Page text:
Emory Vaccine Center director Rafi Ahmed, is a co-author on a recent Science paper advocating a â€œHuman Vaccines Projectâ€. Wayne Koff, chief scientific officer of IAVI (International Aids Vaccine Initiative) is lead author and several other vaccine experts are co-authors.
The idea behind a â€œHuman Vaccine Projectâ€ is to combine efforts at developing vaccines for major (but very different) diseases such as influenza, dengue, HIV, hepatitis C, tuberculosis and malaria, with the rationale that what scientists working on those diseases have in common is the Ray Ban outlet challenge of working with the human immune system.
Technology has advanced to the point where whole genome-type approaches can be brought to bear on vaccine problems. The authors cite work by Bali Pulendranâ€™s laboratory on â€œsystems vaccinologyâ€ and their analysis of the yellow fever vaccine as an example.
One major puzzle confronting vaccine designers is to coax the immune system into producing broadly neutralizing antibodies against a rapidly mutating virus, whether it is Gafas Ray Ban outlet influenza or HIV. Our own Cynthia Derdeyn has been analyzing this problem through painstaking work following how the immune system pursues a twisting and turning HIV.
An interesting related tidbit:
There are hints that the reverse engineering of vaccines has taken a leap forward in the case of RSV (respiratory syncytial virus): Scientists at Scripps Research Institute have designed vaccine components by computer and have used them to provoke neutralizing antibodies in monkeys.
Also check out Mike Kingâ€™s feature in Emory Health on HIV vaccine research.
Hannah Cooper, ScD
Injecting drugs is one of the main ways people become infected with HIV in the United States. It is also the main way of becoming infected with the hepatitis C virus (HCV). Injection drug users (IDUs) become infected and transmit the viruses to others through sharing contaminated syringes and through high-risk sexual behaviors. Now a new study published in the American Journal of Public Health offers evidence that proximity to legal syringe exchange programs and pharmacies selling over the counter syringe plays a role in reducing the risk of HIV and Hepatitis C transmission in the U.S.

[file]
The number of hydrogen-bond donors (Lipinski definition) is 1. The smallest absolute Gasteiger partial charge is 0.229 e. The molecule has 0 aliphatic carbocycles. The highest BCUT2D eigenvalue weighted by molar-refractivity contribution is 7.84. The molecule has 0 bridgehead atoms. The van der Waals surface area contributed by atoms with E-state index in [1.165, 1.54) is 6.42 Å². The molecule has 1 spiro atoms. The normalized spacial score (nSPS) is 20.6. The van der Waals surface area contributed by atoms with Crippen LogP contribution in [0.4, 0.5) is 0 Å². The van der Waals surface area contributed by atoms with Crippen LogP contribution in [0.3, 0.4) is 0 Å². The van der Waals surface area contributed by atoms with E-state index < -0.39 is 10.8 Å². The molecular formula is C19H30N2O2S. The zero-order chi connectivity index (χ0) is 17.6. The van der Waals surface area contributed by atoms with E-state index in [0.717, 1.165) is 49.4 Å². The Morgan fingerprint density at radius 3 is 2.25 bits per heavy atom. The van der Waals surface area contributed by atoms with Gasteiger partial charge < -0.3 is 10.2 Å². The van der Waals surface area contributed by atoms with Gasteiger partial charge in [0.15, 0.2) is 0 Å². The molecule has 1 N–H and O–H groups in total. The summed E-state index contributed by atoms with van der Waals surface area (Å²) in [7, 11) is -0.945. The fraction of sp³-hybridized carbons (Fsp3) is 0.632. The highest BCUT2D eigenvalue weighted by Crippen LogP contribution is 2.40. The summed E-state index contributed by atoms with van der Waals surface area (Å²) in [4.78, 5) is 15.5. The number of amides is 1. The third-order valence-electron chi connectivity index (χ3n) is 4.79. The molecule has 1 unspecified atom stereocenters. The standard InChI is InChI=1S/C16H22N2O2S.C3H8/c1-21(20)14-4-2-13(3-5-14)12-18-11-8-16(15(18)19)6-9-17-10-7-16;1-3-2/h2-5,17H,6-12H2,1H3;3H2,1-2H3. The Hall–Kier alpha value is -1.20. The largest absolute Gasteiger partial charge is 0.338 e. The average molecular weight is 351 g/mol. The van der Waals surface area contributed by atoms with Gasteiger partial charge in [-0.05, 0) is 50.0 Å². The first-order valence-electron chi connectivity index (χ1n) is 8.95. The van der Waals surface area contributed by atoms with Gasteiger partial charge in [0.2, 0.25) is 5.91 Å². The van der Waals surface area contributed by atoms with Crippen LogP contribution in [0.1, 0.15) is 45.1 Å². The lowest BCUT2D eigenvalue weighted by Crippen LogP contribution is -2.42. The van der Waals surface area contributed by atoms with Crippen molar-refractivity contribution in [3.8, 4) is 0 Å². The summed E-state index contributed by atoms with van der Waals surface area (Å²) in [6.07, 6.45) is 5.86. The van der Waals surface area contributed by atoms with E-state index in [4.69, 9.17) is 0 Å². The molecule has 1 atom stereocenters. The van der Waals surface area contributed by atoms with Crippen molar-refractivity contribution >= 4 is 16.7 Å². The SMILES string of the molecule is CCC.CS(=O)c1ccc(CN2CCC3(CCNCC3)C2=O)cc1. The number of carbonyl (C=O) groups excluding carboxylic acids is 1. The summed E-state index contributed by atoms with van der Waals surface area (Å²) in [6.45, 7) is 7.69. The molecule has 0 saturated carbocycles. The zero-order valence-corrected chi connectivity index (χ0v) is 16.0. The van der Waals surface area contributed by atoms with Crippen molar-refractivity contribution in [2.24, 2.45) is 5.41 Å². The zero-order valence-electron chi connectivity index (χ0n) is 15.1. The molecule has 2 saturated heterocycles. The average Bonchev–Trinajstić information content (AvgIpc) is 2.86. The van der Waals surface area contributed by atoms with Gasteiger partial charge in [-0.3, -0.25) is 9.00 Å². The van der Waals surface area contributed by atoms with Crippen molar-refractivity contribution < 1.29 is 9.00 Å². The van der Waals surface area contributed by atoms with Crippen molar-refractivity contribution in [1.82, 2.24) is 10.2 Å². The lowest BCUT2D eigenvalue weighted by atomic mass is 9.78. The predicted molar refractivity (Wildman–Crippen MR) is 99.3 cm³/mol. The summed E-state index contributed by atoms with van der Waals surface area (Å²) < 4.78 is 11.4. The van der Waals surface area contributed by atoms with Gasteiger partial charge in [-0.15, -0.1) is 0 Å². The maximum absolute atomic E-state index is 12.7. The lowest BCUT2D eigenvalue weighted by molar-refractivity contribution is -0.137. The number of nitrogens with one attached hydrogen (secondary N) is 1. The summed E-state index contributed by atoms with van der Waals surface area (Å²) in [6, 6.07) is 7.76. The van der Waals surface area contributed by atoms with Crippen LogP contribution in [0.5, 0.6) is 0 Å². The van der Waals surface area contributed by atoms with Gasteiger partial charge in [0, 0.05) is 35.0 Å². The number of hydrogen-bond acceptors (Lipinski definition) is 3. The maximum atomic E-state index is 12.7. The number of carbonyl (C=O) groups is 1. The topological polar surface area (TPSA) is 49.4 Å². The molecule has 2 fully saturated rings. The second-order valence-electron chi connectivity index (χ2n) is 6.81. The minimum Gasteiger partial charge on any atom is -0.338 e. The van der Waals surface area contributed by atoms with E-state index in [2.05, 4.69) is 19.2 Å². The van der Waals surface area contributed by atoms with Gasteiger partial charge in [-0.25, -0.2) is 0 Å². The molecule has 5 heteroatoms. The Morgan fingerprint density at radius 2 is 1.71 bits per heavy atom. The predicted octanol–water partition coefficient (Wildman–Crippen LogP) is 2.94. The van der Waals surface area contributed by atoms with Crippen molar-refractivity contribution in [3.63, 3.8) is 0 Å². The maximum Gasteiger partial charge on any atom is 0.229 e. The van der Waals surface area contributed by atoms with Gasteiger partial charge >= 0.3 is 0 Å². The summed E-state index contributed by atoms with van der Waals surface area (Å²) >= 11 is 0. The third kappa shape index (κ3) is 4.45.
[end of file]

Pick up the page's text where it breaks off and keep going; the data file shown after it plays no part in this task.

In a longitudinal study, Hannah Cooper, ScD assistant professor in the Department of Behavioral Sciences and Health Education at Emory Universityâ€™s Rollins School of Public Health and colleagues studied the behaviors of more than 4000 drug injectors from across 42 New York City health districts beginning in 1995 to 2006. The scientists set out to determine if the relationship of spatial access to syringe exchange programs and pharmacies selling over-the-counter syringes affected the likelihood that local injectors engaged in less HIV risk behaviors.
â€œIt is a well-established fact that syringe exchange programs reduce HIV and related risk behaviors among injection drug users. Here, what we find is that proximity to a syringe exchange program is a powerful determinant of whether injectors inject with sterile syringes,â€ says Cooper.
The CDC estimates an individual injection drug user injects as many as 1,000 times a year. This adds up to millions of injections across the country each year, creating an enormous need for reliable sources of sterile syringes. Syringe exchange programs provide a way for those IDUs who continue to inject, to safely dispose of used syringes and to obtain sterile syringes at no cost. Many U.S. cities have just one or two syringe exchange programs, but Cooper and her team found IDUs with access to these services in their local neighborhoods were more likely to inject with sterile syringes.
â€œOur findings suggest that having a syringe exchange program in your neighborhood matters. We need to dramatically scale up the number of syringe exchange programs operating in U.S. cities to increase the number of injectors who live near such a program,â€ says Cooper.